See Supported Platforms for the list of the supported platforms.

The JMSL Numerical Library has a Java-based install. It requires that J2SE 1.4 or later be already installed.

Installation can be done in either command line mode or in GUI mode. If Java is installed and autorun is active, then GUI mode installation should start automatically. If not, then cd to the root directory of the installation CD and run

java -jar setup.jar

or, for command line mode,

java -jar setup.jar -cli

In both cases you will be prompted for input. The following items are required:

In the installation directory

The look of charts depends on the fonts used. The fonts used by Java are installation dependent. Most JVM have a file that determines the fonts used. See here for more details.

Test the Installation

Setup the classpath. There are a number of options for setting up the classpath. See Sun's site or below for details. The command
java  -Dcom.imsl.license.path=license  -jar install/jmsl4.0/lib/jmsl.jar
where install is the directory in which JMSL has been installed, will print version information, assuming that java is in the execution path and license points to the license file. The license path argument can be omitted if the license.dat file is in the current directory or if a license server is running on the local machine.


JMSL is a pure class library that has no special installation requirements beyond those of any JAR file. The requirement is that the Java Virtual Machine (JVM) be able to find jmsl.jar. A few JMSL classes require additional JAR files. This section summarizes the most important ways in which a JVM can find JAR files.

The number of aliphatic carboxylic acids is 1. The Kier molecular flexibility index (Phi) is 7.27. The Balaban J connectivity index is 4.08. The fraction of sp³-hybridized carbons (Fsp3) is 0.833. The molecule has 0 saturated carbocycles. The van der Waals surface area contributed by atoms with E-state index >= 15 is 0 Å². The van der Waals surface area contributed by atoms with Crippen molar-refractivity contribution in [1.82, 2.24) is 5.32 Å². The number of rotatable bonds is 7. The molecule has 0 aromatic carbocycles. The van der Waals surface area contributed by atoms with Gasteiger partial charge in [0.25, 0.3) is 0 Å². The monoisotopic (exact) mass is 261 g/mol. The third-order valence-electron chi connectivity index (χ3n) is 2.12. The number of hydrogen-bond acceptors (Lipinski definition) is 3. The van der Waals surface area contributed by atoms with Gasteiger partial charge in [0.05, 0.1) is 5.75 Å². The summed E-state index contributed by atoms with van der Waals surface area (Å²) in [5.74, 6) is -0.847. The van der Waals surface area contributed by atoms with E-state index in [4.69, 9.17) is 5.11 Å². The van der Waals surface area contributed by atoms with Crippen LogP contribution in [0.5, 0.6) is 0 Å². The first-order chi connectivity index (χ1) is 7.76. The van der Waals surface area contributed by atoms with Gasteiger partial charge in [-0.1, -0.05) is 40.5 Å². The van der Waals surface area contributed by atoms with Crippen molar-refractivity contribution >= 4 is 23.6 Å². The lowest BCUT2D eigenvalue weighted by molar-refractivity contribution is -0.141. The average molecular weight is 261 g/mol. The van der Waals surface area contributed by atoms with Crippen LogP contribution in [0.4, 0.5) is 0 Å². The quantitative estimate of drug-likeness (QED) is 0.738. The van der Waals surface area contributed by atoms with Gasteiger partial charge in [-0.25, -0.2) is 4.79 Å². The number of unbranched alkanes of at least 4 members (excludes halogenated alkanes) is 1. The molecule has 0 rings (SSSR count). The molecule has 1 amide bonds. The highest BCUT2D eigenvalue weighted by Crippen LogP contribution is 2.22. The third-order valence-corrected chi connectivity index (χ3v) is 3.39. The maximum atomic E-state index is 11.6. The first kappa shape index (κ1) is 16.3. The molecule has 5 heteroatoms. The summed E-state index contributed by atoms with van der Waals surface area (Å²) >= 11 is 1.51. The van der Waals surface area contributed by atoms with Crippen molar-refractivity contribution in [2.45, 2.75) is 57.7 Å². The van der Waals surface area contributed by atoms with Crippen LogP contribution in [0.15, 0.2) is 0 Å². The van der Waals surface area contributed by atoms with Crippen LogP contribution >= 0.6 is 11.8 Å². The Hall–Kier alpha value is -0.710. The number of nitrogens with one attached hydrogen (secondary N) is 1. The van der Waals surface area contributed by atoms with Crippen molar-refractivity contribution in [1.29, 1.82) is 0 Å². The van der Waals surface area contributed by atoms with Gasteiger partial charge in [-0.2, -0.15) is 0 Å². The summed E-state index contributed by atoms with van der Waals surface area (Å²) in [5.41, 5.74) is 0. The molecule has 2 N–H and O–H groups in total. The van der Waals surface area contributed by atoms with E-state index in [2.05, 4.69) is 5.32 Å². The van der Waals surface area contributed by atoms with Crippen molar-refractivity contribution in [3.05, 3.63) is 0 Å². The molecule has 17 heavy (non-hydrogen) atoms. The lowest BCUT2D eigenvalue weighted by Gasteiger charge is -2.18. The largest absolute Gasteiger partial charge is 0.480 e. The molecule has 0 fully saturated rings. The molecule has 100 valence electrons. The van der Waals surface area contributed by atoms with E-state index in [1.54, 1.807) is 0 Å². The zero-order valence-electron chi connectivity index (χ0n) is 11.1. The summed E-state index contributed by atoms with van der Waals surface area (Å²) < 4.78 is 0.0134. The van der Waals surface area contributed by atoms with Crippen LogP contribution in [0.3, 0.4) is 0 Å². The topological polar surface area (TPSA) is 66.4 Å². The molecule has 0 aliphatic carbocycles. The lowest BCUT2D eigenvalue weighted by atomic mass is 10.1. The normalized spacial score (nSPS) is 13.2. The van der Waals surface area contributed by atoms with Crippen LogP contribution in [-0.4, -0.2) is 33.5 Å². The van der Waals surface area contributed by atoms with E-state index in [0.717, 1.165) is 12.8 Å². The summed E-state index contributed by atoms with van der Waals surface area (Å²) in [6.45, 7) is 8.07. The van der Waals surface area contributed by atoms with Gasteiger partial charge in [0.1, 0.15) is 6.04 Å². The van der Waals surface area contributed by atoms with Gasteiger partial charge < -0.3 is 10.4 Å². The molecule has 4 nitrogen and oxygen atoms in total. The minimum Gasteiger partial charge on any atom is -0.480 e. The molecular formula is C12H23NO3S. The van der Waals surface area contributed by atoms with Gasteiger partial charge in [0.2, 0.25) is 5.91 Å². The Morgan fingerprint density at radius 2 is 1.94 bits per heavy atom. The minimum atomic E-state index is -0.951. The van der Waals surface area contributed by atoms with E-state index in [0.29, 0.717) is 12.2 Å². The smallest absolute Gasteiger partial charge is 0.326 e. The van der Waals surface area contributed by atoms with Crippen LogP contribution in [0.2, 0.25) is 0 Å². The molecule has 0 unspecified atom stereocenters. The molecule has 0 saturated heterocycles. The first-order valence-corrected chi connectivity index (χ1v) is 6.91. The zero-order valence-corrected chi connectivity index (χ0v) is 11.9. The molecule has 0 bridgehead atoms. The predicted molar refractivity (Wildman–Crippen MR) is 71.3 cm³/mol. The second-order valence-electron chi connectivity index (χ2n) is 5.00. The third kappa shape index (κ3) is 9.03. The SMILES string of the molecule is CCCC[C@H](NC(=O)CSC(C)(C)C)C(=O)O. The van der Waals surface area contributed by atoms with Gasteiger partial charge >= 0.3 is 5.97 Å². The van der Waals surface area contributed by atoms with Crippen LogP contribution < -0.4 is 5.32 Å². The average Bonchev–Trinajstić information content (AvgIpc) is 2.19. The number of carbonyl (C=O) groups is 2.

The CLASSPATH is a list of directories (containing class files) and JAR file names. The entries in the CLASSPATH are separated by semicolons (";") on Windows and by colons (":") on most other systems. Note that it is not enough to include the directory containing the JAR files in the CLASSPATH; each JAR file must be explicitly listed in the CLASSPATH.

The preferred method of setting the CLASSPATH is as an argument to the java program with the -cp or -classpath option . The command line classpath overrides the environment classpath. See the java documentation for Windows, Solaris or Linux for more details.

The classpath can also be set as an environment variable.

Java Extension

JAR files can be installed within a JDK or JRE as a Java Extension and are loaded without being specified in the CLASSPATH. To make JMSL an installed extension, copy jmsl.jar into the lib/ext directory of the Java Runtime Environment.

Sometimes Java is installed several times on the same machine. Be careful that the extension is copied into the JRE that is being used.

Web Server

In most web servers that support servlets, JAR files can be located in a web applications WEB-INF/lib directory. There is usually no need to adjust the web server's classpath to find this directory.

Custom ClassLoader

A Java application can define its own ClassLoader. This allows the application to use its own mechanism to locate and load classes.